People planning for retirement, along with financial professionals who do retirement planning, should incorporate the risk of medical bankruptcies into contingencies as the Trump administration moves to shift more of the costs of medical treatment to individuals as part of their new conservative policy regime.
Bankruptcies due to medical costs are widely cited as being the greatest cause of all bankruptcies. According to the American Journal of Medicine blog, in 2009, 62% of all bankruptcies had some medical cause.
Of those who went bankrupt, the average medical bill was about $18,000, the site said. This broke down to about $27,000 for people without health insurance and $18,000 for those with private health insurance.
Yet with the passage of the Affordable Care Act, the percentage of people declaring bankruptcies has not declined significantly. The possible reasons:
- Health care in the U.S. is the most expensive in the world, but the average American between 32 and 37 has just $500 in savings, while people aged 56 to 61 have $17,000 in savings. Another 2016 study by GOBankingRates survey, found that 69% of Americans had under $1,000 in their savings accounts. Even worse, 34% have no savings at all. So depending on the illness and related medical and drug expenses, combined with lost income it is not difficult to see a scenario in which a family could be wiped out with a significant medical bill. I remember one divorced woman I interviewed who had a six-figure income, but was changing jobs. In this interim period, she was uninsured and she also had the misfortune to have a son who broke his leg and had complications. The resulting medical bills sustained over that weekend wiped out her savings.
- A 2016 New York Times and Kaiser Family Foundation study found that 20% of those under age 65 had trouble paying their medical bills in 2015. In contrast, 53% of people without insurance said they had trouble paying their medical bills over the past year.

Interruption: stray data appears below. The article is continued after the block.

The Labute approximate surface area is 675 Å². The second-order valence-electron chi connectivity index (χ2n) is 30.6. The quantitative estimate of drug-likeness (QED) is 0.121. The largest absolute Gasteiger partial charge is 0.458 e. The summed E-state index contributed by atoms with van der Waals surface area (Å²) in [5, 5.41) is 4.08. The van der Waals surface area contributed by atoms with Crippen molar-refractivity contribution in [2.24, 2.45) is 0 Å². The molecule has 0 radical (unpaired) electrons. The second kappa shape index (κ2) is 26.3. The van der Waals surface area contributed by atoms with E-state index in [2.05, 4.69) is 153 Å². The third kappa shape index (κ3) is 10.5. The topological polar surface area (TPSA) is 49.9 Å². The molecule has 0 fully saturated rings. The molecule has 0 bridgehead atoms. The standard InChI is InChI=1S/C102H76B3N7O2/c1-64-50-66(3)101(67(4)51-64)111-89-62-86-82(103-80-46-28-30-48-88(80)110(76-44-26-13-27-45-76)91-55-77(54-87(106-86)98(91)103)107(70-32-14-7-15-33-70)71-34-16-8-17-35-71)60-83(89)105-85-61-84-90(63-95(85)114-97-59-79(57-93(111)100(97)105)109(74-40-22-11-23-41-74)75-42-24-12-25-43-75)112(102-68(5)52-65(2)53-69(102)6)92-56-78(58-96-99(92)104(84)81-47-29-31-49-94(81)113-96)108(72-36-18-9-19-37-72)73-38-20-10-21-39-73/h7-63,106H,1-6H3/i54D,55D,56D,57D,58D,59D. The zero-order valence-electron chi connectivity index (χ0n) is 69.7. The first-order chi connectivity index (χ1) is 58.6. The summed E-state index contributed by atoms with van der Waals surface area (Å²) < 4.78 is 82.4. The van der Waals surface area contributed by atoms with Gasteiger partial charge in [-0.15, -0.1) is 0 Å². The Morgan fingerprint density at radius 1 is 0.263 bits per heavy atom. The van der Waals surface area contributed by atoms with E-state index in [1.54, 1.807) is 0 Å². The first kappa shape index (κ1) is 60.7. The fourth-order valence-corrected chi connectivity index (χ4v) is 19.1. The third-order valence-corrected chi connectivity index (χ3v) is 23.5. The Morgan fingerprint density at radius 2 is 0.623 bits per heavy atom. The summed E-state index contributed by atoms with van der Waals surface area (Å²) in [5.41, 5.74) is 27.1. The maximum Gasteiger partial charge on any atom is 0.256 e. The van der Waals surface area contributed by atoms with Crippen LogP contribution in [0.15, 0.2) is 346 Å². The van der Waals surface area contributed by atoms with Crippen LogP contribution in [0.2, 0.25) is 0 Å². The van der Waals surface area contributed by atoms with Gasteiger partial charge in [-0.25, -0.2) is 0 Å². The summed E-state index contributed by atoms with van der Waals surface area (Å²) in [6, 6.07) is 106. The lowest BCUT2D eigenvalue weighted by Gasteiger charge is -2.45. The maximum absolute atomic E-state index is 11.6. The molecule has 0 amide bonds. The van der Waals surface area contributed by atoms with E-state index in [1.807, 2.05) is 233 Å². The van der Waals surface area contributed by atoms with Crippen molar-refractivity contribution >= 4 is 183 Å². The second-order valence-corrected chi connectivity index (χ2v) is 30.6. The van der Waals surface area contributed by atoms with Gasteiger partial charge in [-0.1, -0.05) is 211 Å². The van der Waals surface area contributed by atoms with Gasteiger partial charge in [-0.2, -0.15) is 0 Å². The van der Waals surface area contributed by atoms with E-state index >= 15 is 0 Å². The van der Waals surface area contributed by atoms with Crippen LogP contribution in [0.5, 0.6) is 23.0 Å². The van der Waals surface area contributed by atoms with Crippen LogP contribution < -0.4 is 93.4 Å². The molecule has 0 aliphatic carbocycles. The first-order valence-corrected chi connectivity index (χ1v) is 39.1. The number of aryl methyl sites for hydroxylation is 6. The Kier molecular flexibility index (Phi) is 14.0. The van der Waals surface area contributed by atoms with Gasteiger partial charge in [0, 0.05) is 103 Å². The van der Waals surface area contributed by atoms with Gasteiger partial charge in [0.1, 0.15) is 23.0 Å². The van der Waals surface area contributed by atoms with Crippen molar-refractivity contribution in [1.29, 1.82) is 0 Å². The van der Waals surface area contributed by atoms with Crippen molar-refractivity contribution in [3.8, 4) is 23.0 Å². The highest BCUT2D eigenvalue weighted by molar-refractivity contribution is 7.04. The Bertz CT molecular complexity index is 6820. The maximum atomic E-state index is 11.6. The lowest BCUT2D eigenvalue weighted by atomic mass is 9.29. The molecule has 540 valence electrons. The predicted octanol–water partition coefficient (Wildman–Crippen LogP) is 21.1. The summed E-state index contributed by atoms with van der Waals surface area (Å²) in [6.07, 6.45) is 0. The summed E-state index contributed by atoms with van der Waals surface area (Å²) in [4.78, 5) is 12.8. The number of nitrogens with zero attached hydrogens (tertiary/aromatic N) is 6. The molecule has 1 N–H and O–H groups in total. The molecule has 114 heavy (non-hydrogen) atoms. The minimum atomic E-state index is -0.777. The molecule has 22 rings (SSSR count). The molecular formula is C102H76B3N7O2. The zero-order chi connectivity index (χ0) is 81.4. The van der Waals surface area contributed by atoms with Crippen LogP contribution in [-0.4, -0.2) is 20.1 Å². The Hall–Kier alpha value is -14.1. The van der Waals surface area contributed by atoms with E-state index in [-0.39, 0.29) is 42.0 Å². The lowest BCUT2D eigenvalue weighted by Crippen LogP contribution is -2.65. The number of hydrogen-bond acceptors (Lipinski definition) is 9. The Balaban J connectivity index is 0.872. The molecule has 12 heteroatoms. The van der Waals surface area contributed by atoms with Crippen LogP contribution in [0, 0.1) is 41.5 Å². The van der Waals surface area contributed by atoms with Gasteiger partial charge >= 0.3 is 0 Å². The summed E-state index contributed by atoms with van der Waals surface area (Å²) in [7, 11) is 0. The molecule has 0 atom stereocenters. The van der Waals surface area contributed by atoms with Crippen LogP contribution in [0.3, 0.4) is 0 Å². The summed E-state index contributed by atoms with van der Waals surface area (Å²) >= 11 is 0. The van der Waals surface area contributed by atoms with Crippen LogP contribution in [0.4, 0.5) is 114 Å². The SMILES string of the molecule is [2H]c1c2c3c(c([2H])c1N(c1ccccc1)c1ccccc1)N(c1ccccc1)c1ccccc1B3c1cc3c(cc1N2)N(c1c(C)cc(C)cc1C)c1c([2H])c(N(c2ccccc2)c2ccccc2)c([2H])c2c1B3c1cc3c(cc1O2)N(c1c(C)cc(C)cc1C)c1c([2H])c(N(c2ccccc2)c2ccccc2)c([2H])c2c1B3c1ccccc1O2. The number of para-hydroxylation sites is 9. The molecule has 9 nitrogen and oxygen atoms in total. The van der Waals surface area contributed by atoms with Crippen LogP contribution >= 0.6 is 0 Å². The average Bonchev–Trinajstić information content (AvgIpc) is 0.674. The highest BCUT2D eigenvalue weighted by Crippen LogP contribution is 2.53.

- Wage stagnation also plays a role when it comes to paying any significant bill. While the good news is that the median incomes grew faster in 2015 than at any point on record—up 5.5% over 2014–according to a report from the Census Bureau, medical costs have risen faster than wages. And while that is good news, from a longer perspective, median incomes in 2015 were still lower than they were in 2007.
- Confusion about insurance plans, being under-insured for major illnesses, inadequate work coverage, and health plans that cherry-pick what they cover are all other reasons. If Republicans want to revoke the coverage now available from pre-existing conditions now covered by the Affordable Care Act, it could open the gates to more huge bills that individuals must shoulder, thus increasing the risk of bankruptcy.
- Lack of competition among private health care insurance companies, HMOs and PPOs to provide competitive rates and coverage. In the confirmation hearings for the Secretary of Health and Human Services, the discussion barely centered on how insurance companies are essentially anti-competitive and are ruled by their actuarial tables to avoid high-cost risks (meaning people), while collecting the largest premiums possible.
Uncertain Times and a Bad Omen Ahead
While the Trump Administration is focused on revoking the Affordable Care Act, they have no
comprehensive replacement even after saying they would revoke it six years ago when it was passed. Still, promises from the Republicans that they could do everything from replacing select portions of the Affordable Care Act to privatizing Social Security and Medicare, while turning over key portions of the health care programs to the states, which certainly do not have the funds to pay for it, all adds to this huge risk. And it looks like all of this will happen even though many Republicans call themselves “compassionate conservatives.”
All this leaves the biggest source of personal bankruptcies at center stage as the uncertainty continues. Anyone planning for retirement, including financial planners, should work this risk scenario into their planning. Letting it go unnoticed is a very risky move in a very uncertain financial time.